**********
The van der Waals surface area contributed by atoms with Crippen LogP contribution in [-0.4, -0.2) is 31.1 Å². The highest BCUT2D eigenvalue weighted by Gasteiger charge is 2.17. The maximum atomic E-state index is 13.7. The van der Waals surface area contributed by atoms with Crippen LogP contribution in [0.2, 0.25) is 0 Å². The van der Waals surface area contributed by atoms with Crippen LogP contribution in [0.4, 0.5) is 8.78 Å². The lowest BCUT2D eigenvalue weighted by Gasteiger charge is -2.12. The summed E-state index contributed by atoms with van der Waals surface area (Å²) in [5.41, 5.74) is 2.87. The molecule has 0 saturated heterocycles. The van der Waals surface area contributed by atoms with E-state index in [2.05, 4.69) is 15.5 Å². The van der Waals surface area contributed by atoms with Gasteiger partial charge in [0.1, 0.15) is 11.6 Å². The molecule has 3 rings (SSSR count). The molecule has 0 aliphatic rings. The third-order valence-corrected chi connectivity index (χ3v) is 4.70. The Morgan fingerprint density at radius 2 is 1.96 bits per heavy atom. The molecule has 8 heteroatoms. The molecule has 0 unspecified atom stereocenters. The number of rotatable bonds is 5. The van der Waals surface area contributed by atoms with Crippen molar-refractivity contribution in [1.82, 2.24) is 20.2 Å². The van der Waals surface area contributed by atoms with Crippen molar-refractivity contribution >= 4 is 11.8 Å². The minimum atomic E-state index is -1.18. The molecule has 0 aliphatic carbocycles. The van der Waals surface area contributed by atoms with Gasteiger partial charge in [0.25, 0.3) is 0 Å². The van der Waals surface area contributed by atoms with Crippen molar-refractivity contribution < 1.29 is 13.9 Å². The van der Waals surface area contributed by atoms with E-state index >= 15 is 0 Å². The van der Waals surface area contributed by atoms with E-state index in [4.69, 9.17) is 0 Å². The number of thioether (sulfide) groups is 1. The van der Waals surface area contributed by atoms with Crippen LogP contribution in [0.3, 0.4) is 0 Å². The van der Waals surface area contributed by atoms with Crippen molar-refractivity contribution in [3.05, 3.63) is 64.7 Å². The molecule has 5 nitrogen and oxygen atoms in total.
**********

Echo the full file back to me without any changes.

The van der Waals surface area contributed by atoms with Crippen LogP contribution in [-0.4, -0.2) is 31.1 Å². The highest BCUT2D eigenvalue weighted by Gasteiger charge is 2.17. The maximum atomic E-state index is 13.7. The van der Waals surface area contributed by atoms with Crippen LogP contribution in [0.2, 0.25) is 0 Å². The van der Waals surface area contributed by atoms with Crippen LogP contribution in [0.4, 0.5) is 8.78 Å². The lowest BCUT2D eigenvalue weighted by Gasteiger charge is -2.12. The summed E-state index contributed by atoms with van der Waals surface area (Å²) in [5.41, 5.74) is 2.87. The molecule has 0 saturated heterocycles. The van der Waals surface area contributed by atoms with E-state index in [2.05, 4.69) is 15.5 Å². The van der Waals surface area contributed by atoms with Gasteiger partial charge in [0.1, 0.15) is 11.6 Å². The molecule has 3 rings (SSSR count). The molecule has 0 aliphatic rings. The third-order valence-corrected chi connectivity index (χ3v) is 4.70. The Morgan fingerprint density at radius 2 is 1.96 bits per heavy atom. The molecule has 8 heteroatoms. The molecule has 0 unspecified atom stereocenters. The number of rotatable bonds is 5. The van der Waals surface area contributed by atoms with Crippen molar-refractivity contribution in [1.82, 2.24) is 20.2 Å². The van der Waals surface area contributed by atoms with Crippen molar-refractivity contribution >= 4 is 11.8 Å². The minimum atomic E-state index is -1.18. The molecule has 0 aliphatic carbocycles. The van der Waals surface area contributed by atoms with Gasteiger partial charge in [0.25, 0.3) is 0 Å². The van der Waals surface area contributed by atoms with Crippen molar-refractivity contribution < 1.29 is 13.9 Å². The van der Waals surface area contributed by atoms with E-state index >= 15 is 0 Å². The van der Waals surface area contributed by atoms with E-state index in [4.69, 9.17) is 0 Å². The number of thioether (sulfide) groups is 1. The van der Waals surface area contributed by atoms with Crippen LogP contribution in [0.3, 0.4) is 0 Å². The van der Waals surface area contributed by atoms with Crippen molar-refractivity contribution in [3.05, 3.63) is 64.7 Å². The molecule has 5 nitrogen and oxygen atoms in total.